The Laboratory of Tree-Ring Research (LTRR) at the University of Arizona is the only institution active in most aspects of dendrochronological research including world-wide chronology building, dendroclimatic and dendrohydrologic reconstruction, dendroecology, isotopic and trace element analysis, and providing dated wood samples for calibrating the radiocarbon time scale.
A major component of the Laboratory's research program is the analysis and dating of wood and charcoal from prehistoric and historic archaeological tree-ring materials, the only source of dendrochronological dates in western North America, and the largest repository of archaeological tree-ring samples in the world. The integration of the dating program into the full range of dendrochronological activity at the Laboratory creates a unique interdisciplinary situation that maximizes the scientific value of archaeological tree-ring samples and chronologies.
Since 1950, LTRR has maintained an analysis program that processes all tree-ring material submitted for study and produces all valid dendrochronological dates now available to Southwestern scientists.
Jim Parks prepares to analyze one of hundreds of core samples collected at Mesa Verde National Park, Colorado. (Photo by John Florence.)
Archaeological tree-ring dating originated in 1917 when Andrew Ellicott Douglass, the founder of dendrochronology, first examined prehistoric wood samples. Twelve years later, the "bridging of the gap" at Show Low, Arizona joined dated living-tree and "floating" archaeological chronologies and inaugurated routine archaeological tree-ring dating.
In 1937, the University of Arizona established the Laboratory of Tree-Ring Research to perpetuate Douglass' dendrochronological research. After World War II, the Laboratory acquired all other Southwestern archaeological tree-ring collections - Museum of Northern Arizona, Gila Pueblo, Laboratory of Anthropology, Navajo land Claim and I. F. Flora - and the Robert E. Bell Collection of samples from the eastern United States. At the same time, LTRR's own Douglass Collection continued to grow through regular submissions. As a result, the Laboratory has become the repository for all Southwestern archaeological tree-ring material and many samples from elsewhere.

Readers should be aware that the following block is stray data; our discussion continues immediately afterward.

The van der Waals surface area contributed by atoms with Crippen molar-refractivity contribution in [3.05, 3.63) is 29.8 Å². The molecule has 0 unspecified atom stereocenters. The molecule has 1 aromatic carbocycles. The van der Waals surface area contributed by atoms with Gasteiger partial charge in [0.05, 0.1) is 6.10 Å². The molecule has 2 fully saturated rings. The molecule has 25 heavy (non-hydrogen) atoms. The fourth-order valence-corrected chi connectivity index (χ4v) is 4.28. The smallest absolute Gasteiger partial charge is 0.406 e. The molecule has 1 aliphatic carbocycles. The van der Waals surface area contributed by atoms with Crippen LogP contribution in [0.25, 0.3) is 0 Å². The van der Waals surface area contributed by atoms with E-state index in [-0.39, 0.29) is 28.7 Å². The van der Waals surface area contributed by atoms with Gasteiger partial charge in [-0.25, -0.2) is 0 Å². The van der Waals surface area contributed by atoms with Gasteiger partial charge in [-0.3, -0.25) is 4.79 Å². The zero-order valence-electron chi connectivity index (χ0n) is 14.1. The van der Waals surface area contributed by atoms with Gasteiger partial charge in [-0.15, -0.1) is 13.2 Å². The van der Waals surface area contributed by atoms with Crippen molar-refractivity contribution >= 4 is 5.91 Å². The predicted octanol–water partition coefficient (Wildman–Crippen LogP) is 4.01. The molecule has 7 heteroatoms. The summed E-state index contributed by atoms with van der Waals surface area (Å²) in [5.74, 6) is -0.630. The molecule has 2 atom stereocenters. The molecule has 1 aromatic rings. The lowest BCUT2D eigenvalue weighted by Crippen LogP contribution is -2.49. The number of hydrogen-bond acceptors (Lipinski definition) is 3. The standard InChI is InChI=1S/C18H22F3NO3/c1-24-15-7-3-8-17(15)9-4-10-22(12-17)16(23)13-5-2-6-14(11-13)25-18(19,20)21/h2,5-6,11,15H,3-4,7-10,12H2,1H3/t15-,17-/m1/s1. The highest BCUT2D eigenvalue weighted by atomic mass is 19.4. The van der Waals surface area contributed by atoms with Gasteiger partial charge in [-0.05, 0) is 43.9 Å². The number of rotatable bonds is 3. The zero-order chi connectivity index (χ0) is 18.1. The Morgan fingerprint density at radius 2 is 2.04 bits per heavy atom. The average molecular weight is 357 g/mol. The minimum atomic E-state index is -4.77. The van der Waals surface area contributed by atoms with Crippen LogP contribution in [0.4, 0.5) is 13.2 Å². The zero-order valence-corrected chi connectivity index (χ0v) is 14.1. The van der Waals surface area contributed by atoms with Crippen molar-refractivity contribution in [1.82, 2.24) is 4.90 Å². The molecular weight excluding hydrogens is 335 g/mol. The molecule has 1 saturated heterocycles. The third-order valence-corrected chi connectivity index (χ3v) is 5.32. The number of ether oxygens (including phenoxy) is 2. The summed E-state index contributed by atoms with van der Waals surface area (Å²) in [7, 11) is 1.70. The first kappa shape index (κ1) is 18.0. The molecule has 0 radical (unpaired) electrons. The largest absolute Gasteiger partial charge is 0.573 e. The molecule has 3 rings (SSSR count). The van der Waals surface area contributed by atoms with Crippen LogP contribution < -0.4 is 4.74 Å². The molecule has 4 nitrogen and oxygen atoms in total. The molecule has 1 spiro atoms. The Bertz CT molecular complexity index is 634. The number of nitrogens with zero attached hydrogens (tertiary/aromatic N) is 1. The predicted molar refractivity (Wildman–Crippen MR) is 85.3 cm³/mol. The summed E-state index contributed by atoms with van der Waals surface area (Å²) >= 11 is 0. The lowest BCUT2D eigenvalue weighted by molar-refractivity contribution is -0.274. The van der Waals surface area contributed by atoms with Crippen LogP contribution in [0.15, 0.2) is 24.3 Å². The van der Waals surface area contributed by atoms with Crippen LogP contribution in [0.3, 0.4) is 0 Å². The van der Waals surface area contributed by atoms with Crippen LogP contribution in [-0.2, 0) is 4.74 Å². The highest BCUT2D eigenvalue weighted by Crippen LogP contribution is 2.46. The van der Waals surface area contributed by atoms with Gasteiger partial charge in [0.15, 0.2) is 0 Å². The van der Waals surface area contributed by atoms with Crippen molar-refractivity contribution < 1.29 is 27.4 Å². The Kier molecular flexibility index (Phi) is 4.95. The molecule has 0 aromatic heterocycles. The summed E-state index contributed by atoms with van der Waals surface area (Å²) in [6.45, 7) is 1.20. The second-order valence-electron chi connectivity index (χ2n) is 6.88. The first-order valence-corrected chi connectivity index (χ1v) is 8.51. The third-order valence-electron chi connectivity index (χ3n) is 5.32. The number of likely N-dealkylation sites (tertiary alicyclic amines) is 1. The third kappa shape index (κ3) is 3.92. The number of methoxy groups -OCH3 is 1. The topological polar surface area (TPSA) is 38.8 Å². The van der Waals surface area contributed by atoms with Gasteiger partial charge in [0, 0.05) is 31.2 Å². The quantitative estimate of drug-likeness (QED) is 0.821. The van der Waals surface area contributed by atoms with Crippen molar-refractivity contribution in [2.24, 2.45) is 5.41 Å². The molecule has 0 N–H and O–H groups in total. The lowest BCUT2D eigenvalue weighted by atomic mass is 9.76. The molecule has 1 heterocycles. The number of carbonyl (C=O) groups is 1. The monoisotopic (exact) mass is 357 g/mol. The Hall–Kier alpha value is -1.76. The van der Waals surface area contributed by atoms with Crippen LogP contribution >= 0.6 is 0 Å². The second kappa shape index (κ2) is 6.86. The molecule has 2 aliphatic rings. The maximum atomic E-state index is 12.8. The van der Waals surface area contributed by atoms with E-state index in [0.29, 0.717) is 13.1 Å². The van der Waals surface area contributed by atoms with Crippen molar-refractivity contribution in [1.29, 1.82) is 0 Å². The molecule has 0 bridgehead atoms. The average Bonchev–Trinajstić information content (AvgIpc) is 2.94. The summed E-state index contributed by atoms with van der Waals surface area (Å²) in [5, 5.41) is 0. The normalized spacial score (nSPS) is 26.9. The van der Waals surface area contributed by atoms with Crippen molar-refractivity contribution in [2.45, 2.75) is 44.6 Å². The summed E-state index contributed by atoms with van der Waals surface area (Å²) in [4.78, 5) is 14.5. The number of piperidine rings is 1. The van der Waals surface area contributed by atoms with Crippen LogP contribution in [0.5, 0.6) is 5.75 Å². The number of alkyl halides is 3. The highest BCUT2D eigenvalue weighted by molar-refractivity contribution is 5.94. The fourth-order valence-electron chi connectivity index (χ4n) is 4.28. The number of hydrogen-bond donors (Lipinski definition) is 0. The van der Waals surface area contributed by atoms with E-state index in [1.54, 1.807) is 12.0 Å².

LTRR houses more than 360,000 archaeological samples from the Southwest, the Great Basin, the Great Plains, the Midwest, Alaska, Mexico, and the Near East. These research collections provide the ultimate certification of the dates and constitute an unmatched reservoir of materials for further archaeological and dendrochronological research.
The consolidation of archaeological tree-ring collections at LTRR provided the opportunity for an integrated study of all Southwestern tree-ring material. Between 1963 and 1975, the "Dendrochronology of Southwestern United States" project (supported by NSF grants GS-247, 908, 2232, and 35086) organized and reanalyzed the extant collections, an exercise that quadrupled the numbers of dated samples and sites. Between 1966 and 1975, the results of this work were published in 16 "Quadrangle Reports" that list all valid dates available at the times of publication. As a result of these and subsequent analyses, the continuous regional ring chronology has been extended back to 322 B.C., and more than 60,000 dates have been derived from more than 5,000 sites.
Jeff Dean and Ron Towner collect tree-ring samples from 20-½ House, Mesa Verde National Park, Colorado. (Photo by Jim Parks.)